“The sun is good weather, but we are being killed with kindness”
A quick but weak storm will sweep through southwest Colorado tonight, according to the National Weather Service, but that won’t be enough to break the drought.
The La Niña weather phenomenon – characterized by colder than average temperatures in the equatorial Pacific – has created persistent high pressure over the region, pushing storms north of the Four Corners.
“We haven’t had strong individual storms to break the pattern,” said Jim Andrus, Cortez weather observer for the National Weather Service. “They say the sun is good, but we are kindly killed.”
There is a 60 to 80 percent chance of showers after 5 p.m., which could turn to snow later in the evening as temperatures drop to 25 degrees, Andrus said.
“It’s not a big storm and will be gone from here in a day, then it will be fine again on Wednesday and for Thanksgiving,” he said. Snowfall should not accumulate.
Two to 4 inches of snow is forecast for the higher elevations of the San Juan Mountains.
The weather service, in a special weather report issued due to vacation travel, warned that US Highway 550 on the San Juans and I-70 eastbound from Vail to Vail Pass have the best chance for highways slippery, snowy and muddy storm.
November was extremely dry in southwest Colorado. The only precipitation for the month came in light rain on November 9, which brought in 0.04 inch for the month, or 5% of normal 0.85 inch.
October was more generous, with 1.45 inches of precipitation, or 134% of the normal 1.08 inches for the month.
For cumulative precipitation through October, the Cortez region was showing 9.8 inches of precipitation, or 98% of the normal 10.05 inches.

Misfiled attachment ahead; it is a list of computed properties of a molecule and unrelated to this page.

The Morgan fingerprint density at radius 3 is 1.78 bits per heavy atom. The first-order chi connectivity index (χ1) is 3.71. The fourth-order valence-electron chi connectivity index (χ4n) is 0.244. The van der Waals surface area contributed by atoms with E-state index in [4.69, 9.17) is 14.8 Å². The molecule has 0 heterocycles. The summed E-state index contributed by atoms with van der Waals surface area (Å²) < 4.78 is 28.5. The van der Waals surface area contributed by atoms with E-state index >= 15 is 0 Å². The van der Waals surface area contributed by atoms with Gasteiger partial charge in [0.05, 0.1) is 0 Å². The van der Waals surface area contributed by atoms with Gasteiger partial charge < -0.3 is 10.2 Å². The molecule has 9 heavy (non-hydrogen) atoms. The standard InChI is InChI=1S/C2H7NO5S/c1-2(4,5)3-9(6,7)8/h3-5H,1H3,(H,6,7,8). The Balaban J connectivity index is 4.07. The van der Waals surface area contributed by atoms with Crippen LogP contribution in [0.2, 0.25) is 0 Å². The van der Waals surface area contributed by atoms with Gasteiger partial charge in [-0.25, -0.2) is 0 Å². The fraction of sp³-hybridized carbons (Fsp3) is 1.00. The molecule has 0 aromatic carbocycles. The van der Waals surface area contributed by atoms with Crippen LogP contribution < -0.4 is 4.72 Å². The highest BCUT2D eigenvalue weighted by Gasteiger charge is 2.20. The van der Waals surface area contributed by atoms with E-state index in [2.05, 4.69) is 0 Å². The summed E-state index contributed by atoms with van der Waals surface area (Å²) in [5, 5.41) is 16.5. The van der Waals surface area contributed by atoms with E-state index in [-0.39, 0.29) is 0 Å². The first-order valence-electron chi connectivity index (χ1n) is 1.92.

“However, a dry November will turn that around,” Andrus said.
Last year through October, Cortez was at 52% normal precipitation.
“Overall we are way ahead of last year,” he said. “Our level of drought has improved. It went from the highest level of “exceptional” to lower categories across the county.
Long-term averages show a drying trend for the region.
Based on the new historical 30-year average – 1991 to 2020 – Cortez’s annual precipitation is 11.79 inches per year, compared to 12.57 inches per year when the 30-year average was from 1981 to 2010.
The 30-year average in Cortez for the years 1971 to 2000 was 13.21 inches.
The winter forecast is expected to be warmer and drier than normal, Andrus said.
According to the weather service, there is a 60 to 80 percent chance of rain and snow Tuesday night in southwest Colorado.
Temperatures in Montezuma County are expected to climb to 48 on Tuesday and drop to 25 overnight.
In La Plata County, a daytime high of 52 and a nighttime low of 18 degrees are predicted.
The skies will clear up on Wednesday and turn sunny on Thanksgiving Day, the Weather Service said, with highs in southwest Colorado settling into the lower 40s and lows overnight at around 20 degrees.
Sunny and warmer weather is expected for the remainder of the week, with highs reaching the first 50 years by Sunday. The lowest will be in the upper 20s.
- The Purgatory Resort reported an 8-inch snow base on Tuesday, with a chance of snow and a high of 33 degrees expected for Wednesday.
The ski lifts now operate from 9 a.m. to 4 p.m. daily. Skiers and snowboarders can take lift 1 to the top, descend Westfork and El Diablo to lift 2, and download to the base of lift 1. No intermediate beginners or downhill terrain level will only be available, the station said in a newsletter.
The resort also offers a Thanksgiving dinner, with seating at 5 pm and 7:30 pm The cost is $ 65 per person.
- The Wolf Creek Ski Area has an 11-inch snow base, according to onthesnow.com. Four of its 10 ski lifts are open. The ski area will be open from Wednesday to Sunday.
- Telluride Ski Resort plans to open on December 3.